Institute for War and Peace Reporting | Giving Voice, Driving Change
Afghanistan: A New Generation of Midwifes
An Afghan midwife examines a pregnant woman from a remote village. (Photo: Air Force Master Sgt. Sarah R. Webb, Ghazni Provincial Reconstruction Team Public Affairs)
Student midwife Nasima says that she has no illusions about what she will face when she graduates.
The young woman, from the Urgun district of Paktika province, explained that the local health sector was riddled with problems. There is only a single female doctor working in the whole province, and the lack of antenatal and neonatal care mean that maternal mortality rates are high.
(See also Afghanistan: Where Birth Can Bring Death).
However, Nasima said that she and her classmates are determined to change this reality.
“It’s always been my dream to someday serve women as a health worker, and my dream is about to come true,” Nasima said, vowing to return to her own district after graduation to help alleviate the medical crisis there.
Paktika, 170 kilometres southeast of the capital Kabul, does not have a good record on women’s healthcare or rights. But locals say that conservative attitudes which have prevented young women studying nursing or midwifery are changing.
The province’s female doctor, Anisa, said that women in Paktika had the same basic right to be treated by female doctors as those anywhere else.
But Anisa, who is based at Sharana hospital, said that because it was hard to persuade female doctors to come and work in the troubled province, it was even more important for local women to train as nurses and midwives. What made the crucial difference, she continued, wasthe support of the male members of prospective students’ families.
“When these girls graduate as midwives, it will help fill the gaps in women’s participation in Paktika’s health sector,” she said. “It will also really help to improve infant and maternal mortality rates.”
One of the new crop of trainee midwives, Sanam, highlighted the fact that she has the full support of her parents as well as the other members of her family.
“Since childhood, I have wanted to get an education,” she continued. “After graduating from school, I chose to continue in midwifery so that in the future I can serve people as a health worker.”
Sanam’s uncle Syedullah said that he had enrolled his niece in the midwifery course with the agreement and cooperation of their entire family and community.
“I have really been supported and encouraged by my fellow villagers for enrolling my niece in the midwifery course,” Syedullah said. “In fact, religious scholars and local elders now support me in this, although in the past people felt a sense of humiliation and embarrassment when girls got involved in such activities. Now people’s level of education has increased and these prejudices against the education of women and girls are vanishing.”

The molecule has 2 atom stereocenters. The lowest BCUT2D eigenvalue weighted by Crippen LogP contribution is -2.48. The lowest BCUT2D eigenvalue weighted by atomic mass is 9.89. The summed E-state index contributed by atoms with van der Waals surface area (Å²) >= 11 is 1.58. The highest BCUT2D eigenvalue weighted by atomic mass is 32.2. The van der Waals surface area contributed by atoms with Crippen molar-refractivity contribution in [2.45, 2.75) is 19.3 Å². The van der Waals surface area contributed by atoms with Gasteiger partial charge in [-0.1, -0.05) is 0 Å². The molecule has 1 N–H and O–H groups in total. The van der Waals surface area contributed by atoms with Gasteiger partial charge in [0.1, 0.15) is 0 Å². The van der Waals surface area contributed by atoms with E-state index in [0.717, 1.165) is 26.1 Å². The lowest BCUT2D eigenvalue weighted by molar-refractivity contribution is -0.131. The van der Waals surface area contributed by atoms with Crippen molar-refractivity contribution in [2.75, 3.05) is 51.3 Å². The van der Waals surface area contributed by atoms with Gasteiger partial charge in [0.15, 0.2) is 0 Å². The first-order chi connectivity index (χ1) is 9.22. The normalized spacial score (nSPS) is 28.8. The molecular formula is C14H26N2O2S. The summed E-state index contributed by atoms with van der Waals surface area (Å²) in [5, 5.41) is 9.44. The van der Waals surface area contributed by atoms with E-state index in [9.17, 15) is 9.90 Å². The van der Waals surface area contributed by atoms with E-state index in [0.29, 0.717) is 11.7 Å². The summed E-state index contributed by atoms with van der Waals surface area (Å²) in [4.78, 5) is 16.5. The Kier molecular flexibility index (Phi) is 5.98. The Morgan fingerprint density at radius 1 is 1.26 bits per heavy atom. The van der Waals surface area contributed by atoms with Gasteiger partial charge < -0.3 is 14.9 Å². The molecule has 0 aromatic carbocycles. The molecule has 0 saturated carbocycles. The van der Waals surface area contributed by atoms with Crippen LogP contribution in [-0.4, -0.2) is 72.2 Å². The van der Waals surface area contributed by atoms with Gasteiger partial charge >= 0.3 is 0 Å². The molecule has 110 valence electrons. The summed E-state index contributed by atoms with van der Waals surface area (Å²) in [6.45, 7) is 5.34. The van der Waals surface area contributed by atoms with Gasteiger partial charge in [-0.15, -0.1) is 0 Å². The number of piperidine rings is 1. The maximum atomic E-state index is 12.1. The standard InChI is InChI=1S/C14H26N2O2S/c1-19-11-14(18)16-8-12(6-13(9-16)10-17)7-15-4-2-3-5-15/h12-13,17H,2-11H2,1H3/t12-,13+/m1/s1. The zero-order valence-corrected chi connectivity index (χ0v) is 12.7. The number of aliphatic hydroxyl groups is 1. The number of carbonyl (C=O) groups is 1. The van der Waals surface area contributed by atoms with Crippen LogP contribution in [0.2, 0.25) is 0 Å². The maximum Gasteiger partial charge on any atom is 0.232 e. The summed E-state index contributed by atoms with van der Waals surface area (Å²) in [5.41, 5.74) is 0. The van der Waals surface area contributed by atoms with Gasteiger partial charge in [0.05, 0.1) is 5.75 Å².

Local activist Mohammad Yasin Yasin said that said that civil society groups had worked hard to emphasise the importance of female participation in the healthcare sector in their work, and that this had produced positive results. The changes would have both social and economic benefits, he added.
“If tribal elders and religious scholars support the midwifery programme that’s already underway, it will not only fill the huge gap in the health sector but also provide many people with an education that will enable them to support their families,” he continued.
The midwifery course is being run with the support of the Agency for Assistance and Development of Afghanistan (AADA), funded by the World Bank. Some two dozen graduates of AADA’s first Paktika midwifery programme, launched in 2014, are already working in healthcare centres around the province.
Rogul, the provincial head of AADA, said about 80 young women from across all 18 districts of Paktika had enrolled in the latest two-year course.
Students from Sharana itself were provided with transportation to and from the college, while women from further away were provided with free dormitory accommodation, food and all other facilities.
Trainee midwife Sharifa is from Sharana, so commutes to the college rather than staying in the dormitory.
“I come to the course in the morning, continue till the evening and then return home,” Sharifa said. “Everybody in my family respects me doing this, which means I can continue my education.”
Rogul said that the latest course had begun on January 6, with both practical and theoretical aspects of midwifery taught by two experienced practitioners.
“Young women in Paktika are beginning to show more interest in learning nursing and midwifery, so AADA is doing its best to ensure that this two-year course is successful and will organise similar courses in the future in Paktika too,” he said.
Attaullah Fazli, Paktika’s deputy governor, said that the local authorities had done everything they could to assist the two-year midwifery course.
Local families were now more willing to allow female members to pursue these studies, so the scheme was flourishing, Fazli added
Mohammad Aslam Sabiri, acting director of Paktika’s public health department, said that they had built trust with the local community by ensuring all trainers were female. This meant that families were willing to allow female members to participate, with students coming from across Paktika.
“If interest keeps rising like this, other donors and organisations will be convinced to organise similar health programmes in Paktika province,” he said, adding that the health benefits to women in Paktika province was already clear.
This report was produced under IWPR’s Supporting Investigative Reporting in Local Media and Strengthening Civil Society across Afghanistan initiative, funded by the British Embassy Kabul.
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